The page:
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Yellow nineties
Posted by: Minicthulhu (IP Logged)
Date: 5 August, 2020 01:25PM
Hello.

Can anybody explain to me what Mr. Lovecraft means by "yellow nineties?". The phrase appears in his "Supernatural Horror In Literature."

Matthew Phipps Shiel, author of many weird, grotesque, and adventurous novels and tales, occasionally attains a high level of horrific magic. Xelucha is a noxiously hideous fragment, but is excelled by Mr. Shiel's undoubted masterpiece, The House of Sounds, floridly written in the "yellow nineties," and recast with more artistic restraint in the early twentieth century.

Re: Yellow nineties
Posted by: Ancient History (IP Logged)
Date: 5 August, 2020 05:05PM
The "Yellow Nineties" refers to the decadent fiction of the 1890s, notably THE YELLOW BOOK (1894-1897). This would include Arthur Machen's THE GREAT GOD PAN & THE INMOST LIGHT (1895), which was published by the Bodley Head, the same press that published THE YELLOW BOOK.

Re: Yellow nineties
Posted by: Cathbad (IP Logged)
Date: 5 August, 2020 06:09PM

Re: Yellow nineties
Posted by: Platypus (IP Logged)
Date: 5 August, 2020 08:39PM
... that tract of English life and letters sometimes designated as the Yellow 'Nineties, in which a confluence of forces had made fashionable the languor of Pater, the dandyism of Whistler and Wilde, Aubrey Beardsley's sinister attenuations of evil, the drab realism of Gissing and George Moore, Russian pessimism, Parisian Orientalism, the dreary sad-eyed singing of Ernest Dowson, the spiritual impotence of Arthur Symons, and every shade of the venemous melancholia which infests the airs of Swinburne's <Garden or Proserpine.>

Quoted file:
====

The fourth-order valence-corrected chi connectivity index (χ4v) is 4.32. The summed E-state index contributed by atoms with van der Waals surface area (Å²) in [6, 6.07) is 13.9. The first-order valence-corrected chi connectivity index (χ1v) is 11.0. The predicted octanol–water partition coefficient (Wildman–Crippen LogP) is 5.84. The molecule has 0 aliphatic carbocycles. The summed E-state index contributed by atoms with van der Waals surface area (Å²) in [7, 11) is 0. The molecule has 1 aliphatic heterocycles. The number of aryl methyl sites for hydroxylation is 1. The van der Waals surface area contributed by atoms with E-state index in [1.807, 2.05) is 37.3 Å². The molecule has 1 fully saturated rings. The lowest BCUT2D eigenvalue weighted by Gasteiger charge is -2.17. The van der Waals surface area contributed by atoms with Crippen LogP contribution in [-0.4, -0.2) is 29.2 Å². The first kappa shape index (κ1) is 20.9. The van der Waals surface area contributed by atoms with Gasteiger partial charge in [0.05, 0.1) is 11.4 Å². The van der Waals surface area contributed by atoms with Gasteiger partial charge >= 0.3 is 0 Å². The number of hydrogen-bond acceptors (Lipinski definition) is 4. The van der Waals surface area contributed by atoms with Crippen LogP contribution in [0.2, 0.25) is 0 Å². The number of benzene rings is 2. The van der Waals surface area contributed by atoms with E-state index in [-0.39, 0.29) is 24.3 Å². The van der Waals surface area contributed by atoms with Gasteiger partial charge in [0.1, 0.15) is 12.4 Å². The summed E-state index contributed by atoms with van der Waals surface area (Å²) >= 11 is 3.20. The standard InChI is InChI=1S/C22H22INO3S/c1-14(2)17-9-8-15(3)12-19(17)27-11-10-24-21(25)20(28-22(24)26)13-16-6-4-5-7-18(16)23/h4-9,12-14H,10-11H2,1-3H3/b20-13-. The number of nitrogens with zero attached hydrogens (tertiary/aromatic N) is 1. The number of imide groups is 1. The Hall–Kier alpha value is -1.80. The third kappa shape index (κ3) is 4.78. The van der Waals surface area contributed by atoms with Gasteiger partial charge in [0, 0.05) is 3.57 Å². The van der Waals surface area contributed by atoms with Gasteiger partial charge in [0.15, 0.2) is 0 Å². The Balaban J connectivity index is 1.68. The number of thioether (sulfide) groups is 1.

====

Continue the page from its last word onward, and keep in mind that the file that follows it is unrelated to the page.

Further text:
Stuard P. Sherman, "Gilbert Keith Chesterton", The World's Best Literature vol. 6 (Knickerbocker Press, New York, 1917), p. 3628b.


Here's a more-appreciative assessment:

The movement of the Eighteen Nineties, however, which has most engaged the attention of writers, the movement called "Decadent," or by the names of Oscar Wilde or Aubrey Beardsley, and recently summed up by The Times under the epithet "The Yellow Nineties," does even now dominate the vision as we look back. And, indeed, though only part of the renaissance, is as sufficiently "brilliant," to use one its its own cliches, to dazzle those capable of being dazzled by the achievements of art and letters for many years to come. For a renaissance of art and ideas which in literature had for examplars Oscar Wilde (his best books were all published in the Nineties), Bernard Shaw, H.G. Wells, Rudyard Kipling, John Davidson, Hubert Crackenthorpe, W.B. Yeats, J.M. Barrie, Alice Meynell, George Moore, Israel Zangwill, Henry Harland, George Gissing, "John Oliver Hobbes," Grant Allen, Quiller Couch, Max Beerbohm, Cunninhame Grahame, Fiona Macleod (William Sharp), Richard L Gallienne, Ernest Dowson, Arthur Symons, Lionel Johnson, and A.B. Walkley; and in pictorial art, James Pryde, William Nicholson, Phil May, William Orpen, Aubrey Beardsley, E.E. Hornel, Wilson Steer, Charles Ricketts, J.J. Shannon, Charles Shannon, John Lavery, John Duncan Fergusson, J.T. Peploe, Charles Condor and William Rothstein could not have been other than arresting, could not, indeed, be other than important in the history of the arts.